Further, many managers are risk-averse and are reluctant to try new things for fear they will expose themselves to criticism. We also need to show our managers that telecommuting is increasingly common. Some statistics to back this up:

Eighty-four of the Fortune 100 companies allow extensive use of telecommuting. Over 20% of employees at such companies as SC Johnson, Qualcomm, Booz Allen, Fidelity, Cisco and Goldman Sachs telecommute. If they can allow for telecommuting, why can’t your company?

While it is difficult to estimate the total percentage of the US workforce that telecommutes part-time (as opposed to full-time telework), the best estimate I could find is that 2.6% of employees are regular telecommuters. This seems low, but includes all job categories— obviously waiters, welders and weathermen have a rate of 0%, bringing down the average. Other studies state that over 13 million employees work from home more than one day a month and that 30% of employers allow at least some employees to telecommute.

The statistics aren’t terribly precise, but the numbers could convince your manager that they are not wading into the unknown if they consider allowing you to telecommute.

This data, along with the process I recommended in my last post, may help you make a convincing case for an alternative work arrangement.

What are your thoughts on telecommuting and making the business case for it? Let’s discuss in the comments section.


The major sources for this article are:

Other good sources:


This was previously published on Fathers, Work, and Family.

Read more on Work/Life Balance on The Good Life.

Image credit: eflon / Flickr

About Scott Behson

Scott Behson is a Professor of Management at Fairleigh Dickinson Scott Behson is a Professor of Management at Fairleigh Dickinson University, a busy involved dad, and the author ofThe Working Dad’s Survival Guide: How to Succeed at Work and at Home, the Amazon #1 best-seller helping dads achieve better work-life balance. He runs blog, writes for Harvard Business Review, The Huffington Post, and Time, and has appeared on MSNBC, Fox, NBC and NPR. Scott was a speaker at the recent White House Summit for Working Families. He lives in Nyack, NY with his wife, Amy, and son, Nick. Contact him @ScottBehson on twitter.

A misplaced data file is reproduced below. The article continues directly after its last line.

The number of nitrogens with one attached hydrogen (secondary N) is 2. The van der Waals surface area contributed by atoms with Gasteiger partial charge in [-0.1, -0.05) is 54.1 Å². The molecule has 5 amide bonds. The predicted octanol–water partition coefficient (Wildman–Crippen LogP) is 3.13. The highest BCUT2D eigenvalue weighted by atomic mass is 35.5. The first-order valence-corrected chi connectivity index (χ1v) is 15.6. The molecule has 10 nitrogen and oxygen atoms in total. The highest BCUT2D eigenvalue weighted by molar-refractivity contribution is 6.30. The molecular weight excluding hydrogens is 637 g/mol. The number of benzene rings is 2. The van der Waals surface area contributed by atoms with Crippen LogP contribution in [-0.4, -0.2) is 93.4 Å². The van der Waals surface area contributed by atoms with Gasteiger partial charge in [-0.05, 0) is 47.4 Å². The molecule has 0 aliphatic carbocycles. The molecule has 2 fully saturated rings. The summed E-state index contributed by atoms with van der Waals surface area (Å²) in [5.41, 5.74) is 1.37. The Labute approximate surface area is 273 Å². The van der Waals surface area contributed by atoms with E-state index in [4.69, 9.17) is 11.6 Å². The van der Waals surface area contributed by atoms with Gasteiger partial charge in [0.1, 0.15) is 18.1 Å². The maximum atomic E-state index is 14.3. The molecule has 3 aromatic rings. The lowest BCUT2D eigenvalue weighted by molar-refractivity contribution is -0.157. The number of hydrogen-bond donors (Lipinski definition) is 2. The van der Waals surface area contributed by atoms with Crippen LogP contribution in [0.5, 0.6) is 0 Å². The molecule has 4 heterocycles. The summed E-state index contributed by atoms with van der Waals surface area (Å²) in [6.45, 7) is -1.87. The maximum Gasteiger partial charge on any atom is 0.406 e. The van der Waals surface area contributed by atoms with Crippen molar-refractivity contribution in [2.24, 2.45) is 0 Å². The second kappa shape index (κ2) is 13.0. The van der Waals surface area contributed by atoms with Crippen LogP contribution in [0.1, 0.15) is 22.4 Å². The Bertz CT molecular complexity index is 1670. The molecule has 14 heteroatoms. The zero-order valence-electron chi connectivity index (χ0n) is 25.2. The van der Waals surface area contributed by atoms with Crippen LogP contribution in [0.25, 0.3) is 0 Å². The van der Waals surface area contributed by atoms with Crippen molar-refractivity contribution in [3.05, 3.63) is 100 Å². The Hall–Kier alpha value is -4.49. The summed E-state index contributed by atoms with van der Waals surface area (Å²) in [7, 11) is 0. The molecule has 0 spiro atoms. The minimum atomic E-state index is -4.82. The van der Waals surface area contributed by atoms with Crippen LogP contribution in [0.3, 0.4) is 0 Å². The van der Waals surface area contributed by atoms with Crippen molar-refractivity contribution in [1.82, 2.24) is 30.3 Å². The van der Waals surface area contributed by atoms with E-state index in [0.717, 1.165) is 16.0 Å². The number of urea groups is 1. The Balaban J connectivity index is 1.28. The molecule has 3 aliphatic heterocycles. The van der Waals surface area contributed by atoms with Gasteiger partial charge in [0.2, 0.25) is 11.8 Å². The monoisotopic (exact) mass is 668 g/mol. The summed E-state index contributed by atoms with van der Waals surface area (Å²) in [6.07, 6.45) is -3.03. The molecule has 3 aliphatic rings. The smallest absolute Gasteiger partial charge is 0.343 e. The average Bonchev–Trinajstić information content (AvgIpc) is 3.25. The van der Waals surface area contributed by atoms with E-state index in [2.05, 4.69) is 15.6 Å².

1. Being able to work from home makes it possible for more people to participate in the workforce. Some of us (and I currently work from home) are unable to make one of the hurdles: transportation, environmental sensitivities in office spaces, other health conditions, and family commitments are just a few of the reasons people who would like to work, are unable. This may not seem like a grave concern in a recession (unless you’re having a hard time getting work, of course) but when it comes to improving our economy, an often overlooked resource is what is not yet being tapped. The resource of an educated, capable, technologically literate workforce is out there. If you’re an employer and you can’t find someone who fits the job you need filled, maybe it’s time to ask yourself if you can alter the job so it can be performed offsite.

    • You are right that proactive employer should really think about the work they need to get done. If it doesn’t have to be done in some particular place, then why require it to be done at a particular location. thanks to technology and changing workplace cultures, things are getting better on this front.


  1. […] This article was republished at the Good Men Project online men’s magazine.  Follow this link to the article. […]

  2. […] 4 of a 4 Part Series—Putting it all together. Read Parts I, II, and III […]

  3. […] About a week ago, I wrote about one major reason why supervisors may resist flexible work arrangements- they may believe they'll lose the ability to monitor and assess your performance, and how we can address this …  […]

  4. […] Read Part 2 of this series on Negotiating Flexible Work Arrangements. […]